Sunday, February 13, 2011

Why Microsoft Project should not be used as a Project Monitoring Tool

At first glance, Microsoft Project appears as a very user friendly tool for project scheduling and monitoring. Infact most of the L2 schedules, I have seen seem to have been done in Microsoft Project.

After using Microsoft Project on my last 4 projects ( average project value around  Rs 30 crores), there seem to many major flaws in Microsoft Project software, namely

1. Percentage Complete for any Activity is defined as Actual Time Spent on Activity divided by the Original Duration of the Activity. This to me seems fundamentally flawed. If i had an activity whose Original Duration was 10 days, and i spent 8 days on the activity, then Microsoft Project will show that activity as 80% complete while in reality it maybe only 20% complete due to slow progress.
This is a fundamental limitation of the software and i have discussed this with many of the scheduling experts and no one seems to have a work around solution for this.

2. Microsoft Project gives crazy results when an activity is started out of sequence. For instance after completing the structure of a multi-story building I had planned in MSP to do the brickwork first on the ground floor and then on the first floor. Now due to some issues, in reality i started my brickwork on the first floor and then i would do the brickwork on the ground floor. When we update this in MSP, it still keeps showing the ground floor brickwork activity in the past and does not move the task as something we have to do in the future. As a result the entire shedule becomes distorted and unreliable.

Over the last year, i have also been using Primavera in parallel with Microsoft Project and i am very happy with Primavera's scheduling capablites. It does not seem to have any scheduling flaws and seems to be giving correct results.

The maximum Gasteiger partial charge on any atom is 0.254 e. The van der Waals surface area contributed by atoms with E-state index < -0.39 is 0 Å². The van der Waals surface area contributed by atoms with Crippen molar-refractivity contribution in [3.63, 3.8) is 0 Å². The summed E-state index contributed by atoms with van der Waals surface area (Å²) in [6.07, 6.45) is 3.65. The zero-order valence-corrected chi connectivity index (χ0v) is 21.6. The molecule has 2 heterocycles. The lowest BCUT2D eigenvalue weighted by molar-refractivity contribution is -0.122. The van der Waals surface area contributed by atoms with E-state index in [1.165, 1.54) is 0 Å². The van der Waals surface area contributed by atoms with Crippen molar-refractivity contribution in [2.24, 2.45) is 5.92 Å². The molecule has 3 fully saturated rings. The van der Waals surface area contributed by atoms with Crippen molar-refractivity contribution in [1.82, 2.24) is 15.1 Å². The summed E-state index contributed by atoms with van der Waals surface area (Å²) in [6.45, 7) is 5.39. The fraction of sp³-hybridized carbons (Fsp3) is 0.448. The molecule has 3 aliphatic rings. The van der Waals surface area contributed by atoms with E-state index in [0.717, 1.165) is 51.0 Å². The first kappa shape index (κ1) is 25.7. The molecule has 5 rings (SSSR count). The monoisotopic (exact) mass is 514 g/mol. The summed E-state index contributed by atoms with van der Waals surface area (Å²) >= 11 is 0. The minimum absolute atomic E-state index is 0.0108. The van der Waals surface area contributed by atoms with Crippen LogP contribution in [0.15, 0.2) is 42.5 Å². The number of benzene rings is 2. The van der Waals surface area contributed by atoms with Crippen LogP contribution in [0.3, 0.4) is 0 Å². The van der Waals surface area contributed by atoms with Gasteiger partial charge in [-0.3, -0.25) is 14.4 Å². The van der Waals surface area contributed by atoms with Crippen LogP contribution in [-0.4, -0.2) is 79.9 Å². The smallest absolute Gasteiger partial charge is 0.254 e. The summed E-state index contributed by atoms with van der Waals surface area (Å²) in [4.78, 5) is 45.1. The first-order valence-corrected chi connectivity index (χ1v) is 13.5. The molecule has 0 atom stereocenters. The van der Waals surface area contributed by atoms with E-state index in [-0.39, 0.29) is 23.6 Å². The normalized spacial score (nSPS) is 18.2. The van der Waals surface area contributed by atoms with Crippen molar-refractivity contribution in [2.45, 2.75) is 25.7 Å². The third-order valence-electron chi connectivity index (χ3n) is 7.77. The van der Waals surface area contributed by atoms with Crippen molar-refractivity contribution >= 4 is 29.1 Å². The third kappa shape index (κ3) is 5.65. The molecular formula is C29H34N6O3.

Thursday, February 10, 2011

Type of Work at Construction Site

As a Site-in-charge, most of my time is spent upon:

1. Planning - involves studying of drawings and determing the resources required to complete the work
2. Overseeing actual construction work happening at site
3. Keeping track of material in the site store
4. Correspondence with client and Head Office
5. Making reports regarding site progress and making RA bills
6. Keeping the sub-contractor focussed on the job at hand

Wednesday, February 9, 2011

Ash Handling System in a Thermal Power Plant

Coal is burnt in the furnace to heat the boiler to produce steam. Burnt coal is called ash. Some part of the ash falls to the ground and is called bottom ash and the ligher ash particles fly in the air and are called fly ash.
There are different systems for dealing with bottom ash and fly ash.

Bottom Ash: The bottom ash falls through the furnace grating and is collected in a hopper. Its then grinded and crushed to produce find powder ash. The powder ash is then mixed with water to produce ash slurry.
The ash slurry is then pumped to an open pond called the ash dyke.

Fly Ash: The flue gas exits the furnace and is finally disposed off through the chimney. Before the chimney a device called the Electrostatic Precipator is present which is electrically charged. The fly ash sticks to the screens of the electrostatic precipitator while the rest of the flue gas escapes through the chimney.
The stuck ash is then scrapped off the screen using a automated scrapper mechanism and collected in a hopper where it's conveyed to a silo either using air or mechanical conveyor system. The fly ash is stored because it can be used in the manufacture of cement or fly ash bricks. Hence its stored in silos and sold to cement plants and not disposed off like bottom ash